Nearly every students now has a cellphone and many of them are using them in the classroom (even when they are not supposed to be). According to a 2008 Stats Canada report "Nearly three-quarters (74.3%) of Canadian households indicated they had a cellphones in 2008, up from (72.4%) in 2007." And I can only imagine that this number has continued to increase since 2008. So why not use this technology in a constructive way in the classroom? This is exactly what Liz Kolb suggests that we do!
For this Tech Task about mobile learning I decided to browse through Liz Kolb's blog From Toy to Tool: Cell Phones in Learning. There were so many great tools and ideas on how to use cell phones in the classroom that I sat and read through the many different posts on her blog for nearly an hour and still couldn't decide which technology intrigued me most as I found everything I read to be fascinating!
Eventually I clicked on the Resources tab at the top of her blog. This helped me to narrow down which tool that I wanted to choose to write about for my own blog as I found a list of all of the different tools and resources organized by their different functions on this page. I immediately bookmarked this page on my computer as I know I will be visiting it frequently in the future to gain new ideas and resources to integrate cell phones into my classroom.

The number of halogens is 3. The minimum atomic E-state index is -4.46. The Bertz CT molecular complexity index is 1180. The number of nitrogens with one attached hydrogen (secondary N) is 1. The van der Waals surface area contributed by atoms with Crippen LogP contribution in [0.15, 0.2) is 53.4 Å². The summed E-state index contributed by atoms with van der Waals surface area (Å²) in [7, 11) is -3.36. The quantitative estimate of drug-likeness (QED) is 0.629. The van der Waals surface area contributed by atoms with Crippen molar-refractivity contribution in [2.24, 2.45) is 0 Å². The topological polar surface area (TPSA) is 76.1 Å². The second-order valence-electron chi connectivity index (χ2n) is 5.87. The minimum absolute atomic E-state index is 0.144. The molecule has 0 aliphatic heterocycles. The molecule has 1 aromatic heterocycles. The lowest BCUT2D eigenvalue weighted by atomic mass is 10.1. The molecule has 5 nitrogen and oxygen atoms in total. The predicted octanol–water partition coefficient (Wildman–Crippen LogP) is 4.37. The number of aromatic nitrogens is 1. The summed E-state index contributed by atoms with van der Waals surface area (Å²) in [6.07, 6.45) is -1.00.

After exploring many of these resource I finally decided that I would like to choose a resource called ExitTicket to write about and explore in greater detail. ExitTicket is an interactive student response system where students can answer questions and quizes on their cellphones, iPods, iPads, and computers. The program also collects and organizes the data so that you are able to see what all of your students are thinking and if they are understanding the desired concepts.
Here is a short video that can be found on the ExitTicket website that does a better job of explaining it that I can.
I think that ExitTicket is a great tool for formative assessment as it allows you too see exactly where every student it at and who needs more help with a certain concept. It could be used as an exit slip at the end of class, a short quiz, or even a homework assignment.
The only issue I have with ExitTicket is student access to technology. While most students have a smart phone or an iPod or iPad, there will still be students who do not have this technology. One solution to this problem is that ExitTicket can also be accessed from a computer or laptop. But the problem that I have with this is if you are in the middle of class and just want to do a short survey on ExitTicket and if two or three of your students do not have the technology, is it worth it to bring in laptops or drag your students to a computer lab?
I guess the success that you would have using ExitTicket in your classroom would depend on the group of students that you have and the access to the different technologies needed to use this tool.